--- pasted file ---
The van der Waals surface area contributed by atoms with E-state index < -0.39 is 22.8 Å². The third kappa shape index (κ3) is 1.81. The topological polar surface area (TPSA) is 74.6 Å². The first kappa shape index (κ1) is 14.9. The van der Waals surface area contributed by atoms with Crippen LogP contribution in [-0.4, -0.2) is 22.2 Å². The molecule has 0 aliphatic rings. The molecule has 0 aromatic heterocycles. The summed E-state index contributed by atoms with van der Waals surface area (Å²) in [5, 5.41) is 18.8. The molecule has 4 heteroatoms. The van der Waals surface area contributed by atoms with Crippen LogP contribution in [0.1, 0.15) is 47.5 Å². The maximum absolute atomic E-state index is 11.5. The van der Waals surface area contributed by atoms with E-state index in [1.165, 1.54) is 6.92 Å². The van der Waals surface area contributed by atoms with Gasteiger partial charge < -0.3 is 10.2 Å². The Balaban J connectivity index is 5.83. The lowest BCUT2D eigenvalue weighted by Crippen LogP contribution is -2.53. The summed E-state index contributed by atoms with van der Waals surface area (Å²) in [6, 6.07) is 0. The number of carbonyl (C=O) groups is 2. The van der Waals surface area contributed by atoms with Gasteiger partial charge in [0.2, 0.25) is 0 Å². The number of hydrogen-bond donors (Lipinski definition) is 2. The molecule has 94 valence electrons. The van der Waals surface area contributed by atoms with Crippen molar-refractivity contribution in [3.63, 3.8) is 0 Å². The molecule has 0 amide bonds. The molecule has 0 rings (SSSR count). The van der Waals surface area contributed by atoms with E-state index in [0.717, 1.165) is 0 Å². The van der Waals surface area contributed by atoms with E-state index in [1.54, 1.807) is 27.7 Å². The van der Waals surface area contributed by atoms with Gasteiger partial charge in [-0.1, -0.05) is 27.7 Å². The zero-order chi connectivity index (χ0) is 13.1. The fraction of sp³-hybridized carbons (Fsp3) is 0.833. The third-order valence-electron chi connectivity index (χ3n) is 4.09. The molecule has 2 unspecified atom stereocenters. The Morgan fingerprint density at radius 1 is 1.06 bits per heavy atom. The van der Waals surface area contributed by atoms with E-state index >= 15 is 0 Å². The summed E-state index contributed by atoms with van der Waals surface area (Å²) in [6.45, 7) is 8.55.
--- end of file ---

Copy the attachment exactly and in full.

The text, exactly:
The van der Waals surface area contributed by atoms with E-state index < -0.39 is 22.8 Å². The third kappa shape index (κ3) is 1.81. The topological polar surface area (TPSA) is 74.6 Å². The first kappa shape index (κ1) is 14.9. The van der Waals surface area contributed by atoms with Crippen LogP contribution in [-0.4, -0.2) is 22.2 Å². The molecule has 0 aliphatic rings. The molecule has 0 aromatic heterocycles. The summed E-state index contributed by atoms with van der Waals surface area (Å²) in [5, 5.41) is 18.8. The molecule has 4 heteroatoms. The van der Waals surface area contributed by atoms with Crippen LogP contribution in [0.1, 0.15) is 47.5 Å². The maximum absolute atomic E-state index is 11.5. The van der Waals surface area contributed by atoms with E-state index in [1.165, 1.54) is 6.92 Å². The van der Waals surface area contributed by atoms with Gasteiger partial charge < -0.3 is 10.2 Å². The Balaban J connectivity index is 5.83. The lowest BCUT2D eigenvalue weighted by Crippen LogP contribution is -2.53. The summed E-state index contributed by atoms with van der Waals surface area (Å²) in [6, 6.07) is 0. The number of carbonyl (C=O) groups is 2. The van der Waals surface area contributed by atoms with Gasteiger partial charge in [0.2, 0.25) is 0 Å². The number of hydrogen-bond donors (Lipinski definition) is 2. The molecule has 94 valence electrons. The van der Waals surface area contributed by atoms with Crippen molar-refractivity contribution in [3.63, 3.8) is 0 Å². The molecule has 0 amide bonds. The molecule has 0 rings (SSSR count). The van der Waals surface area contributed by atoms with E-state index in [0.717, 1.165) is 0 Å². The van der Waals surface area contributed by atoms with E-state index in [1.54, 1.807) is 27.7 Å². The van der Waals surface area contributed by atoms with Gasteiger partial charge in [-0.1, -0.05) is 27.7 Å². The zero-order chi connectivity index (χ0) is 13.1. The fraction of sp³-hybridized carbons (Fsp3) is 0.833. The third-order valence-electron chi connectivity index (χ3n) is 4.09. The molecule has 2 unspecified atom stereocenters. The Morgan fingerprint density at radius 1 is 1.06 bits per heavy atom. The van der Waals surface area contributed by atoms with E-state index >= 15 is 0 Å². The summed E-state index contributed by atoms with van der Waals surface area (Å²) in [6.45, 7) is 8.55.